When there are certain requests for development from upper management, they were previously imposed on lower management as an assignment or directive. People had to work on this and had to work on that. All those requests usually had good arguments, but those arguments were not always clear to the people which eventually had to do them. The Eureka moment came when I realized that once people share those good arguments with each other and convince each other of the importance, then “I must” becomes “I want”. As the manager was previously convinced, the Product Owner is now convinced. All arguments together represent the value of the request. Value in the broadest sense of the word. This is how the Value Board was created.
The conceptual Value Board divided into 3 (example) objectives and scattered with different
initiatives. The closer to the center, the more valuable to the company.
The idea behind the Value Board is that if a Product Owner has to choose between different activities, the Value Board is a guideline. In front of the Value Board, there is a periodical discussion between the people with a request (or initiative) for development (the stakeholders and leadership team) and the Product Owners of the teams who do the development. This solely concerns initiatives where several Product Owners require significant development.
The PO, together with his or her team, determines the priority of their backlog. A PO should aim to maximize the value of his or her product and a PO should therefore be sensitive to features that add a lot of value and put these features high on the backlog. Stakeholders, the business and managers are, in that sense, value advisors who must provide value guidance. During the session in front of the board, the arguments help determine the position on the board. The more to the center, the more valuable the initiative is to the company. Because not everything can be in the middle, a healthy discussion arises with all stakeholders about what is the most valuable thing to work on during that period. When a PO can choose from different activities, each PO should want to choose the activities that are most in the center.
Smaller initiatives that only require one or a few POs go directly to the relevant PO. If he or she finds it worthwhile to develop, he or she will include the initiative in the other activities on the backlog.
Not a priority board
After the introduction of the Value Board we have often been asked why it is not just a priority board. The result is just the same, right? The result is often the same, so that’s right, but there is a fundamental difference between a priority board and a value board. Namely, the difference between having to do something or wanting to do something.
A priority board implies that someone else decides what the teams do. Even if you have jointly determined that priority. You can even hide behind it. That is exactly not the way of working that we want to support. As a PO you must want to work on something because you know it is valuable to do. Although the Value Board is full of work for your team, you must always be able to change priority if something is more valuable to work on at that time. There could always be something popping up that is more valuable for your product to work on at that moment. Then you must always have the autonomy to do this work. Obviously, you should always discuss this with your fellow PO’s accordingly.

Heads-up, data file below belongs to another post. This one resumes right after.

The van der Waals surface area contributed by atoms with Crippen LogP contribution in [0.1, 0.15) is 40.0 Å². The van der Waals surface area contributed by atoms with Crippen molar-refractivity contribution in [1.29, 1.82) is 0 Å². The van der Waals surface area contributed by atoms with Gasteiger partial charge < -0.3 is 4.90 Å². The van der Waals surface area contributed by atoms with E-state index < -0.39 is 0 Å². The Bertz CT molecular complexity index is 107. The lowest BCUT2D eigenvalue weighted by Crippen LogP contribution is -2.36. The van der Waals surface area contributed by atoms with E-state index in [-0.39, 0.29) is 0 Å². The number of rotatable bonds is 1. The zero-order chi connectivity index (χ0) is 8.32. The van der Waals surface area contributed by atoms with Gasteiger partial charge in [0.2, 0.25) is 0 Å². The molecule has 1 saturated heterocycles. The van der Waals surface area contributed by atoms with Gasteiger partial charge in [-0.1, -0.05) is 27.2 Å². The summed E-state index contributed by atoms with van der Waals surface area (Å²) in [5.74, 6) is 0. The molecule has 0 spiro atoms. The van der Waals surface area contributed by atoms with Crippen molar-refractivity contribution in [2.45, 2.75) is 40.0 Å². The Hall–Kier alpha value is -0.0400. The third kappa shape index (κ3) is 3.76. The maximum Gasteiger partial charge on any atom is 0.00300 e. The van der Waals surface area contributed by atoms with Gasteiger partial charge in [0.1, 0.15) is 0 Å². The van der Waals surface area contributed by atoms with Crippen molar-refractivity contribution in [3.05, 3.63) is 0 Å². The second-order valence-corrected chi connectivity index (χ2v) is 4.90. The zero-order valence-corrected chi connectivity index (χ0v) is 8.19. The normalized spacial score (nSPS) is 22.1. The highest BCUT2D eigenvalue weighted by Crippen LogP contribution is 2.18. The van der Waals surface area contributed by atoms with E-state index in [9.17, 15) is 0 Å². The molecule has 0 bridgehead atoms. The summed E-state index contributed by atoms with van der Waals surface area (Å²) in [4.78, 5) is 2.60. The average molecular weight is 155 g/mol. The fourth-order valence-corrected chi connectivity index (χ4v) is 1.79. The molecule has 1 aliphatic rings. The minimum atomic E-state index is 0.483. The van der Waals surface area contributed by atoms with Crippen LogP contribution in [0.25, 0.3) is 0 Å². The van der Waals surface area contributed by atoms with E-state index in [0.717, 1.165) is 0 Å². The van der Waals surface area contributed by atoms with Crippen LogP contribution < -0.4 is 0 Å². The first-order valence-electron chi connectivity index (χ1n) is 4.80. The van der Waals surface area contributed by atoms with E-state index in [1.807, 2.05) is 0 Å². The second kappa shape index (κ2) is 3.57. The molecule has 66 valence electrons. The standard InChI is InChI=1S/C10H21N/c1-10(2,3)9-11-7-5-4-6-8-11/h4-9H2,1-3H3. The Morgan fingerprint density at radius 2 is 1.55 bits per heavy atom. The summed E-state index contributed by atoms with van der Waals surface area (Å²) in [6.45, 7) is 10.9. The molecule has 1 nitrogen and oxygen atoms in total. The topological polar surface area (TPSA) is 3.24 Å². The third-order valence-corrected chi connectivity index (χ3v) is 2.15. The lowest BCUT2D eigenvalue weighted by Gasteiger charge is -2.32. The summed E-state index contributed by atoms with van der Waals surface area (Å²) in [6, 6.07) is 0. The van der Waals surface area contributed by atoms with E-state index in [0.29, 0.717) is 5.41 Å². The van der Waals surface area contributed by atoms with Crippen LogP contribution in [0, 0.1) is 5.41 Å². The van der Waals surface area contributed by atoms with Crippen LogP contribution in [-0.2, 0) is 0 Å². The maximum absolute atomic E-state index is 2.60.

Priorities imposed by someone else is killing for entrepreneurship and motivation and that is why we should not hear the word priority from anyone else than the PO. The rest of the colleagues mainly have to make “valuable direction” and “valuable activities” visible. The better the leadership team and stakeholders map the “value landscape”, the better the POs can realize their autonomy.
Value Board not yet mature
Even though the Value Board has had a prominent place in the new organization for a year now, it is not mature yet. There is an extensive process and approach to it which is also under development. Every quarter something big or small changes as a result of the feedback from all attendees of the Value Board discussion. We also want to further develop this new framework next year.
So does it keep true autonomy of the teams? YES, I think so and I am fighting for it. All of this without chaos? No, not yet. However, if we keep challenging each other on what we want to achieve then this framework (or part of it) has the potential to allow full autonomy without causing chaos.
If you recognize any of the above and would like to discuss, feel free to contact me or reply below in the comment section.
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As innovation consultant, Jan Martijn Everts has facilitated more than 60 online idea challenges for a wide range of organisations and he has a lot of experience at community management. While working at the largest Dutch telecom operator, KPN, he has learned how to get things done in a large and complex organisation. Nowadays he is focusing on the Agile transformation of a large department and the new innovation process that it requires.